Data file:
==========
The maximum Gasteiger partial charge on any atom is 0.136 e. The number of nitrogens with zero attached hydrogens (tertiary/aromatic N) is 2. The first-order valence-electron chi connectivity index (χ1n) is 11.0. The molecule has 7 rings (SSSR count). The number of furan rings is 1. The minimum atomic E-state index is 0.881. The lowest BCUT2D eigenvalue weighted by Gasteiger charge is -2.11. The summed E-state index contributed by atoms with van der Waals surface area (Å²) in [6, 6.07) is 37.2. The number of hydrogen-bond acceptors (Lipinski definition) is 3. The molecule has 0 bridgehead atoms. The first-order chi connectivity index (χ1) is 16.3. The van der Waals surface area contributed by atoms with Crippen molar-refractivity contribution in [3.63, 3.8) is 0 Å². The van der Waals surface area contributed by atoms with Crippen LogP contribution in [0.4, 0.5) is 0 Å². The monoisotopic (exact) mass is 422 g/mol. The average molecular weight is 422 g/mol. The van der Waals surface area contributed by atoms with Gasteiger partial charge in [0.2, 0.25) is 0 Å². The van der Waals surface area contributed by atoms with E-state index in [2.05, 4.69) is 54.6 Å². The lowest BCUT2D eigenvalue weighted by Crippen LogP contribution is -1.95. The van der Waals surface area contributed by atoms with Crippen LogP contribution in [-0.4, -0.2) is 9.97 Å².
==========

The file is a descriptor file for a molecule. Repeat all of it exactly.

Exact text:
The maximum Gasteiger partial charge on any atom is 0.136 e. The number of nitrogens with zero attached hydrogens (tertiary/aromatic N) is 2. The first-order valence-electron chi connectivity index (χ1n) is 11.0. The molecule has 7 rings (SSSR count). The number of furan rings is 1. The minimum atomic E-state index is 0.881. The lowest BCUT2D eigenvalue weighted by Gasteiger charge is -2.11. The summed E-state index contributed by atoms with van der Waals surface area (Å²) in [6, 6.07) is 37.2. The number of hydrogen-bond acceptors (Lipinski definition) is 3. The molecule has 0 bridgehead atoms. The first-order chi connectivity index (χ1) is 16.3. The van der Waals surface area contributed by atoms with Crippen molar-refractivity contribution in [3.63, 3.8) is 0 Å². The van der Waals surface area contributed by atoms with Crippen LogP contribution in [0.4, 0.5) is 0 Å². The monoisotopic (exact) mass is 422 g/mol. The average molecular weight is 422 g/mol. The van der Waals surface area contributed by atoms with Gasteiger partial charge in [0.2, 0.25) is 0 Å². The van der Waals surface area contributed by atoms with E-state index in [2.05, 4.69) is 54.6 Å². The lowest BCUT2D eigenvalue weighted by Crippen LogP contribution is -1.95. The van der Waals surface area contributed by atoms with Crippen LogP contribution in [-0.4, -0.2) is 9.97 Å².